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Chipotle slashes guidance on E. coli news; stock drops

Chipotle Mexican Grill stock plummeted in premarket trade on Monday after the burrito chain issued a warning on Friday for the fourth quarter and said its sales have been hammered due to an E. coli outbreak.

Earlier on Friday, the CDC reported the E. coli outbreak linked to the restaurant has expanded into nine U.S. states.

Chipotle said it now expects sales at established restaurants to fall 8 to 11 percent this quarter. The company's shares were down more than 11 percent in premarket trade Monday.

During regular trading, the stock ticked slightly lower after the CDC said seven more ill people have been reported in the multistate outbreak of E. coli infections linked to Chipotle locations.

This means three more states (Illinois, Maryland and Pennsylvania) have now reported illnesses as part of the outbreak, bringing the total to nine states. The investigation has not determined what food is linked to the E. coli outbreak.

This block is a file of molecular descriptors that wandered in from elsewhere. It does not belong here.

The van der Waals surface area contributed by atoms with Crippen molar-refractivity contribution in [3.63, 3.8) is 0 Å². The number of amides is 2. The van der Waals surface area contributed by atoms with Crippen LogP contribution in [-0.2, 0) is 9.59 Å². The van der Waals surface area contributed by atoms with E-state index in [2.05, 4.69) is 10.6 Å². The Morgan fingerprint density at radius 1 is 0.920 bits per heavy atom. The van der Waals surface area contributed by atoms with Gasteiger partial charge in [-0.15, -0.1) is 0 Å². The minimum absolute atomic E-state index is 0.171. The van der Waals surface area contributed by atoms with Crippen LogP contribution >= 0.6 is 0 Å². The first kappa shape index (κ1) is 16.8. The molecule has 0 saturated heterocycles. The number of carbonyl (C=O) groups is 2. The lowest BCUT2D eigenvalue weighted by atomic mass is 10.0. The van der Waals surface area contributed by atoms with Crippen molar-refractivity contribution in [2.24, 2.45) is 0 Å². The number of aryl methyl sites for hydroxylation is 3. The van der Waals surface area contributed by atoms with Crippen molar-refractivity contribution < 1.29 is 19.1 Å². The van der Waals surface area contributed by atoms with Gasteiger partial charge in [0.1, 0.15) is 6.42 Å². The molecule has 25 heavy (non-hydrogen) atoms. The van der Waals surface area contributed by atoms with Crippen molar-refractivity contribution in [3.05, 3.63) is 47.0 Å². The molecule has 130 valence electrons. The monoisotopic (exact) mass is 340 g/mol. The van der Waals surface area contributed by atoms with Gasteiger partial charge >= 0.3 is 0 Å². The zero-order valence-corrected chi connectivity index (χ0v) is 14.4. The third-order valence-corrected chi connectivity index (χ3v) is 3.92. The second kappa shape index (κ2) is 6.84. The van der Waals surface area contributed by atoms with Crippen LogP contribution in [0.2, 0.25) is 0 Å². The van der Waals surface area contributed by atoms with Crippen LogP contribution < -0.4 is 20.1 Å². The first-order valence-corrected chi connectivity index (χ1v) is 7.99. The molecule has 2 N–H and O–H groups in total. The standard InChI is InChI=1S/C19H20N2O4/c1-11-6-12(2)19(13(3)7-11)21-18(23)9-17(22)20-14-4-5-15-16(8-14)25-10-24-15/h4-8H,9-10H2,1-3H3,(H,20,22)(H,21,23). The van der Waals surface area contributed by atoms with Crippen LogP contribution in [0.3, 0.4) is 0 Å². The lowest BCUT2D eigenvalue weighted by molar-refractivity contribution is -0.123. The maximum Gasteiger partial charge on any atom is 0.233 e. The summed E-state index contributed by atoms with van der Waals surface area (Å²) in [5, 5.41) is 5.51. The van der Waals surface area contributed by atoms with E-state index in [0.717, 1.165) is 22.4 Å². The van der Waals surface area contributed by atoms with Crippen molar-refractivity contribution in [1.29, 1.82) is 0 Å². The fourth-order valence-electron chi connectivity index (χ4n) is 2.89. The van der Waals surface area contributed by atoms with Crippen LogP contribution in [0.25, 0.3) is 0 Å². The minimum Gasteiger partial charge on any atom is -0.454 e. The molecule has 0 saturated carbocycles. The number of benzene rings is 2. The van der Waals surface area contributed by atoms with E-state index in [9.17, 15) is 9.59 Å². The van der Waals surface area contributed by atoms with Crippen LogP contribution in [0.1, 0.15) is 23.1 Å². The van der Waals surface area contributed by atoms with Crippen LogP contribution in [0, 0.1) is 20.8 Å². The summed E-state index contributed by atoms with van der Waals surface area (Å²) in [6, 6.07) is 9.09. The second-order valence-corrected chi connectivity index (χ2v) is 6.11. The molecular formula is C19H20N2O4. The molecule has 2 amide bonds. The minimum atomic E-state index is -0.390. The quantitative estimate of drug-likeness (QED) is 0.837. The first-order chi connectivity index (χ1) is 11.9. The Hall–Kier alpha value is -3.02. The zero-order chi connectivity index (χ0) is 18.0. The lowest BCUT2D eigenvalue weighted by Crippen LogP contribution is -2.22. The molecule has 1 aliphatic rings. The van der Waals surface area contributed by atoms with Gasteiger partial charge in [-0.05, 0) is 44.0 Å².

According to the CDC, most people infected with E. coli develop symptoms of the illness about three to four days after contact with the germ.

E. coli is among a vast array of bacteria that live in the human gut and generally cause no problems. But some strains can cause serious symptoms and even be life-threatening, and are spread by oral contact with fecal matter.

"While these case are newly reported, they are not new. Exposure continues to be in the mid-October to early November time frame. They are just now making their way through the reporting process. I'd also note that the one case in Pennsylvania has no Chipotle exposure," wrote Chipotle spokesman Chris Arnold in an email.

Chipotle and other restaurants have put greater focus on fresh, unprocessed food. While that may be good for nutrition, experts say it raises the risk of foodborne illness because cooking kills pathogens that cause illness.

An estimated 48 million Americans get sick each year from foodborne diseases. Of these, 128,000 are hospitalized and 3,000 die each year, according to the CDC. Only about 40 percent of reported foodborne disease outbreaks from 2002 to 2011 were solved, according to the watchdog group Center for Science in the Public Interest.

— Reuters contributed to this report.

Correction: Chipotle cut its guidance for the fourth quarter. The time frame was misstated in an earlier version of this article.